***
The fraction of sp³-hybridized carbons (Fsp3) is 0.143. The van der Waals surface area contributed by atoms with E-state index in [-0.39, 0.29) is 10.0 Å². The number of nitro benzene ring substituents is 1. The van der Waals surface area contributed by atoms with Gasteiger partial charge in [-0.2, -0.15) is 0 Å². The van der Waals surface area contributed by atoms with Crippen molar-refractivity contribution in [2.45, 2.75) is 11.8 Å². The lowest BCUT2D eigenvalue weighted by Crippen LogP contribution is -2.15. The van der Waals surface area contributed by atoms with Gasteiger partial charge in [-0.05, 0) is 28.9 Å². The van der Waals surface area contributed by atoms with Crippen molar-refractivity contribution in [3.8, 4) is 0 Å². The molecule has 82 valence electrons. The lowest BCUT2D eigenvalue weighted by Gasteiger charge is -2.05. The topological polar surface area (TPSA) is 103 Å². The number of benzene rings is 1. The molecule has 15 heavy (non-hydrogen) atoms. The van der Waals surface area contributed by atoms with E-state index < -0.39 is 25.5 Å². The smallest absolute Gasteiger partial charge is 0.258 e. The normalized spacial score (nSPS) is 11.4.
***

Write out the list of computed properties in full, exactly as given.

The fraction of sp³-hybridized carbons (Fsp3) is 0.143. The van der Waals surface area contributed by atoms with E-state index in [-0.39, 0.29) is 10.0 Å². The number of nitro benzene ring substituents is 1. The van der Waals surface area contributed by atoms with Gasteiger partial charge in [-0.2, -0.15) is 0 Å². The van der Waals surface area contributed by atoms with Crippen molar-refractivity contribution in [2.45, 2.75) is 11.8 Å². The lowest BCUT2D eigenvalue weighted by Crippen LogP contribution is -2.15. The van der Waals surface area contributed by atoms with Gasteiger partial charge in [-0.05, 0) is 28.9 Å². The van der Waals surface area contributed by atoms with Crippen molar-refractivity contribution in [3.8, 4) is 0 Å². The molecule has 82 valence electrons. The lowest BCUT2D eigenvalue weighted by Gasteiger charge is -2.05. The topological polar surface area (TPSA) is 103 Å². The number of benzene rings is 1. The molecule has 15 heavy (non-hydrogen) atoms. The van der Waals surface area contributed by atoms with E-state index < -0.39 is 25.5 Å². The smallest absolute Gasteiger partial charge is 0.258 e. The normalized spacial score (nSPS) is 11.4.